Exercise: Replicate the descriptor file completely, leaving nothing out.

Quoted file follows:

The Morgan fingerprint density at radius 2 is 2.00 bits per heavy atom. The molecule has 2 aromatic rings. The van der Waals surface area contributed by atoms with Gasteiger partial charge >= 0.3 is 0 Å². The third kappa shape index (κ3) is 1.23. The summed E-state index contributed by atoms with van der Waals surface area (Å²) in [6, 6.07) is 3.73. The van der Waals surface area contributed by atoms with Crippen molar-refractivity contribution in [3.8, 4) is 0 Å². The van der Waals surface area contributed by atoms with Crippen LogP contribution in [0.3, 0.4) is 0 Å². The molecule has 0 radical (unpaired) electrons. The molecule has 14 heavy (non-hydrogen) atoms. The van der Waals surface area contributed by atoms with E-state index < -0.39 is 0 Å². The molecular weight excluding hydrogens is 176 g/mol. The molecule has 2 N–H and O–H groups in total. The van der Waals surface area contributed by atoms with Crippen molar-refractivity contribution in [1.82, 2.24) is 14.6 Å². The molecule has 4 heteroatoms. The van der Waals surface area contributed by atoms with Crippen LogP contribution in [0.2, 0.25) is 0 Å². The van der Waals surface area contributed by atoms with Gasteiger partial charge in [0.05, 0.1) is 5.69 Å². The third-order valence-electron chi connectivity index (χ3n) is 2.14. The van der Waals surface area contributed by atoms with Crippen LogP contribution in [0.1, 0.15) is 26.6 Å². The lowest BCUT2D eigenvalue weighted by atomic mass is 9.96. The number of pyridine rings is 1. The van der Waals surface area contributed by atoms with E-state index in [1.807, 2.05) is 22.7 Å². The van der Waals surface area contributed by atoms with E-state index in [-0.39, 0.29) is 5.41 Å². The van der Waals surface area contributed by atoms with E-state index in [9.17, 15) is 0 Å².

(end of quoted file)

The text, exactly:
The Morgan fingerprint density at radius 2 is 2.00 bits per heavy atom. The molecule has 2 aromatic rings. The van der Waals surface area contributed by atoms with Gasteiger partial charge >= 0.3 is 0 Å². The third kappa shape index (κ3) is 1.23. The summed E-state index contributed by atoms with van der Waals surface area (Å²) in [6, 6.07) is 3.73. The van der Waals surface area contributed by atoms with Crippen molar-refractivity contribution in [3.8, 4) is 0 Å². The van der Waals surface area contributed by atoms with Crippen LogP contribution in [0.3, 0.4) is 0 Å². The molecule has 0 radical (unpaired) electrons. The molecule has 14 heavy (non-hydrogen) atoms. The van der Waals surface area contributed by atoms with E-state index < -0.39 is 0 Å². The molecular weight excluding hydrogens is 176 g/mol. The molecule has 2 N–H and O–H groups in total. The van der Waals surface area contributed by atoms with Crippen molar-refractivity contribution in [1.82, 2.24) is 14.6 Å². The molecule has 4 heteroatoms. The van der Waals surface area contributed by atoms with Crippen LogP contribution in [0.2, 0.25) is 0 Å². The van der Waals surface area contributed by atoms with Gasteiger partial charge in [0.05, 0.1) is 5.69 Å². The third-order valence-electron chi connectivity index (χ3n) is 2.14. The van der Waals surface area contributed by atoms with Crippen LogP contribution in [0.1, 0.15) is 26.6 Å². The lowest BCUT2D eigenvalue weighted by atomic mass is 9.96. The number of pyridine rings is 1. The van der Waals surface area contributed by atoms with E-state index in [1.807, 2.05) is 22.7 Å². The van der Waals surface area contributed by atoms with E-state index in [-0.39, 0.29) is 5.41 Å². The van der Waals surface area contributed by atoms with E-state index in [9.17, 15) is 0 Å².